I am writing at a window that overlooks the river – a magnificent scene. the town of Almeida on the opposite isthmus, & its ruined castle – still farther where the river widens, the shore of Alentejo – the distant height of Cezimbre & its castle. about fifteen miles, the cross road – & the boundary formed by the Arrabida mountain. the Tagus so superb a river! so busy & alive with its thousand-shaped boats – & yet so broad as never to be crowded – lying smooth under this sunny heaven, like the blue of burnished armour in the sun, seen where it does not dazzle – & now spotted with purple islands by a few thin clouds. views like exist only in climates like these – they have a mellowness, a richness, a soft & voluptuous luxuriance {of} which no English landscape can help you to form an adequate idea – & the strong light & shade varies the scene as the sun moves, now hiding & now bringing forth crags & vineyards & churches & habitations.

I am improving my time, & accordingly rise at five. I may say this for I have done it the only three mornings we have been here, & certainly I shall persevere. you would wonder at the extent already of my memorandums. I wish you to keep my letters & with that idea will regularly send you all that I pick up, that if my own papers should by any accident be lost, their place may in some measure be thus supplied. you shall therefore receive larger paper to lessen postage, & will always have one upon the stocks – not by every packet the expence of postage is considerable, & I may sometimes wait the passage of an acquaintance to convey one free.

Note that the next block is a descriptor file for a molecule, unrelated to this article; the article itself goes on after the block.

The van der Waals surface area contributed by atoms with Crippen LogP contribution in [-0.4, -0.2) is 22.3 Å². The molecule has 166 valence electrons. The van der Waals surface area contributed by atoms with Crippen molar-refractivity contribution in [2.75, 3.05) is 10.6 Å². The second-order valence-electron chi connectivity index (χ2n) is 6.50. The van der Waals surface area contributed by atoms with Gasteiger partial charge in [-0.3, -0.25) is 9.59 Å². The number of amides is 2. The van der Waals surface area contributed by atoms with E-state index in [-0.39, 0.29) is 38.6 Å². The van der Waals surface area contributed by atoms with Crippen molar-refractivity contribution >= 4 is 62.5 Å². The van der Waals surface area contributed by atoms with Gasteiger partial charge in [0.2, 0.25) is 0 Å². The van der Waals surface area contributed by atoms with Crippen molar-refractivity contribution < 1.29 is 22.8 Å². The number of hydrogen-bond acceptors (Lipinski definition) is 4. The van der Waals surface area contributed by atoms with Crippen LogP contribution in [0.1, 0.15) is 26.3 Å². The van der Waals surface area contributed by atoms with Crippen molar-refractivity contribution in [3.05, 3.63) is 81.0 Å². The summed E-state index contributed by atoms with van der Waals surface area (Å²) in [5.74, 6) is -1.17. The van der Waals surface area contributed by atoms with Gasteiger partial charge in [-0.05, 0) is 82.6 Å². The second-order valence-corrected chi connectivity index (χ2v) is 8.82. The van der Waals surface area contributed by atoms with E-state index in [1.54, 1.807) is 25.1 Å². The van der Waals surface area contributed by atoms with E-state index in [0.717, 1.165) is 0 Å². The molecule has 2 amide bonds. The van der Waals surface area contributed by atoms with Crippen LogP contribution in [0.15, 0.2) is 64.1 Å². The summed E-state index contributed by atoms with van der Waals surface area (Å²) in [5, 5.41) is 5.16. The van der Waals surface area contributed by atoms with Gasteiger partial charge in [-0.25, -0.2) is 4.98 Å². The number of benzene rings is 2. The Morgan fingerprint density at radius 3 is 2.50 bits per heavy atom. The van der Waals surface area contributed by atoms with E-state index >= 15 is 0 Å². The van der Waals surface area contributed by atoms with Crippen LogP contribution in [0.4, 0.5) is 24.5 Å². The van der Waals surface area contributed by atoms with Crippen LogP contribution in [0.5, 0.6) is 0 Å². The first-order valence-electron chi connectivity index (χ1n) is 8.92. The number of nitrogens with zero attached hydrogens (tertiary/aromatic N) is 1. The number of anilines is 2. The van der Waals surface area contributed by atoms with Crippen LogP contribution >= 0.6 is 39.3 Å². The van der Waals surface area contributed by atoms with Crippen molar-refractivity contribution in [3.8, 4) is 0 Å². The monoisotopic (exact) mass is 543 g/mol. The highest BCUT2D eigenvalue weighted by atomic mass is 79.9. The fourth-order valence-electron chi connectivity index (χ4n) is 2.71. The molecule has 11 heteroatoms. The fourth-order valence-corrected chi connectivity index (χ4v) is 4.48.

Filthy as Lisbon is no infectious disorders are known here – the streets are narrow & the houses high – the people dirty & scantily fed upon poor food – chiefly salt fish – a diet miserably bad & indigestible – yet with all these disadvantages they are as healthy as the inhabitants of any city in the world. An American in a book upon contagion [6]  attributes the exemption from infectious diseases which Lisbon appears to possess, to the number of lime kilns in its vicinity. Lime assuredly is very useful in this way, but the cause is utterly inadequate – it might indeed do were every {other} house a kiln. the more obvious cause is to be found in the strong winds that regularly blow every evening during the hot weather, sweeping down all the windings of the narrowest streets, & rolling the current down every avenue. They had an infected ship here not long since from Mogadore. [7]  I told you if I mistake not, the stupidity of the people at Plymouth in sinking suspected corn, & fumigating suspected silks. [8]  the smoke spoilt the silks & would have purified the grain. the American minister [9]  whom I visited this morning told me that at Boston once when they dreaded infection, they erected little boxes like watch boxes at all the entrances of the town, & smoked every person who entered. some fine ladies in full dress – silks & feathers, were obliged to pass thro this brimstone purification – & out they came their silks & feathers all discoloured – smelling like an itchey Scotchman in the sun. – An imposition of some consequence takes place at Falmouth. the packet passengers pay four guineas for their passport – this is raised by Post Office authority & only, & they say it goes to some charity. the Spanish Packet did the same. my Uncle asked our old Don Captain [10]  why they did it – “the Post office cannot lay on this. No said Aruspeni – but I do. – Paper money has been lately introduced here – & it {has produced as usual every where – forgery} is very badly managed. government immediately discounted it at six per cent – & the discount is now twenty. a very few weeks since they paid their sailors in paper at par. the men went to change their notes & lost 20 per cent. they accordingly rioted & cried out Liberty & Bonaparte. it was soon quelled & the ringleaders seized – but they have not been punished. – A Mail Coach has been established to Comibra. 136 miles on the road to Porto where it is intended to proceed when the road shall be made. they travel as fast as in England. my Uncle has been in it, but it is so dear that it will not hold. the expences are as great as if travelling singly in a chaise – of course this must exclude the great body of passers & repassers, the lesser dealers who now go backward & forward their journeys of business upon mules.